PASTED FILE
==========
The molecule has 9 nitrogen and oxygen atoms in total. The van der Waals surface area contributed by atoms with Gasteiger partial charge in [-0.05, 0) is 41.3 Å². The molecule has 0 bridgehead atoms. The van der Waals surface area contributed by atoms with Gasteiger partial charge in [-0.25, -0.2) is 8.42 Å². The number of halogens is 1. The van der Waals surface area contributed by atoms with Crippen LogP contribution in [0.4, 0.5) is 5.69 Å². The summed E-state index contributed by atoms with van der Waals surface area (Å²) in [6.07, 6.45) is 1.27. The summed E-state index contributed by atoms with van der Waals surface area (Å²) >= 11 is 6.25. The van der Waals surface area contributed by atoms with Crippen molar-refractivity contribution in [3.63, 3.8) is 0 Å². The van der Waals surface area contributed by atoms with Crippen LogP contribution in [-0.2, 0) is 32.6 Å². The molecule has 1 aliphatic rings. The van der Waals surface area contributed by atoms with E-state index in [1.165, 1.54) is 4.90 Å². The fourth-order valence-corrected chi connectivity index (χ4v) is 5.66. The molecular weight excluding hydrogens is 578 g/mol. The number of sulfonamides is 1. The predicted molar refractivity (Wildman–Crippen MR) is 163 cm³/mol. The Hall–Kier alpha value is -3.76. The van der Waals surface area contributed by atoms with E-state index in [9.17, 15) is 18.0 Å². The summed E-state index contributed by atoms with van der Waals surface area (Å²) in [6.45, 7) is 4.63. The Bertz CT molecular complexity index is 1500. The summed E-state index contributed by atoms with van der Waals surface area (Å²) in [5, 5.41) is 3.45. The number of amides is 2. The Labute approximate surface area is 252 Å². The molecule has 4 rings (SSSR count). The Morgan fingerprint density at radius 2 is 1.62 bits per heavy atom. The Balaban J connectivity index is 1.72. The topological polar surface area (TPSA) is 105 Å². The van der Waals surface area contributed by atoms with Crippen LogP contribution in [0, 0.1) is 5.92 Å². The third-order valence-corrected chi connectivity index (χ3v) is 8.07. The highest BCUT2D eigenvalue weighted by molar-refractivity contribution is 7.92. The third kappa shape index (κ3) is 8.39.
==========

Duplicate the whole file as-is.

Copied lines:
The molecule has 9 nitrogen and oxygen atoms in total. The van der Waals surface area contributed by atoms with Gasteiger partial charge in [-0.05, 0) is 41.3 Å². The molecule has 0 bridgehead atoms. The van der Waals surface area contributed by atoms with Gasteiger partial charge in [-0.25, -0.2) is 8.42 Å². The number of halogens is 1. The van der Waals surface area contributed by atoms with Crippen LogP contribution in [0.4, 0.5) is 5.69 Å². The summed E-state index contributed by atoms with van der Waals surface area (Å²) in [6.07, 6.45) is 1.27. The summed E-state index contributed by atoms with van der Waals surface area (Å²) >= 11 is 6.25. The van der Waals surface area contributed by atoms with Crippen molar-refractivity contribution in [3.63, 3.8) is 0 Å². The van der Waals surface area contributed by atoms with Crippen LogP contribution in [-0.2, 0) is 32.6 Å². The molecule has 1 aliphatic rings. The van der Waals surface area contributed by atoms with E-state index in [1.165, 1.54) is 4.90 Å². The fourth-order valence-corrected chi connectivity index (χ4v) is 5.66. The molecular weight excluding hydrogens is 578 g/mol. The number of sulfonamides is 1. The predicted molar refractivity (Wildman–Crippen MR) is 163 cm³/mol. The Hall–Kier alpha value is -3.76. The van der Waals surface area contributed by atoms with E-state index in [9.17, 15) is 18.0 Å². The summed E-state index contributed by atoms with van der Waals surface area (Å²) in [6.45, 7) is 4.63. The Bertz CT molecular complexity index is 1500. The summed E-state index contributed by atoms with van der Waals surface area (Å²) in [5, 5.41) is 3.45. The number of amides is 2. The Labute approximate surface area is 252 Å². The molecule has 4 rings (SSSR count). The Morgan fingerprint density at radius 2 is 1.62 bits per heavy atom. The Balaban J connectivity index is 1.72. The topological polar surface area (TPSA) is 105 Å². The van der Waals surface area contributed by atoms with Crippen LogP contribution in [0, 0.1) is 5.92 Å². The third-order valence-corrected chi connectivity index (χ3v) is 8.07. The highest BCUT2D eigenvalue weighted by molar-refractivity contribution is 7.92. The third kappa shape index (κ3) is 8.39.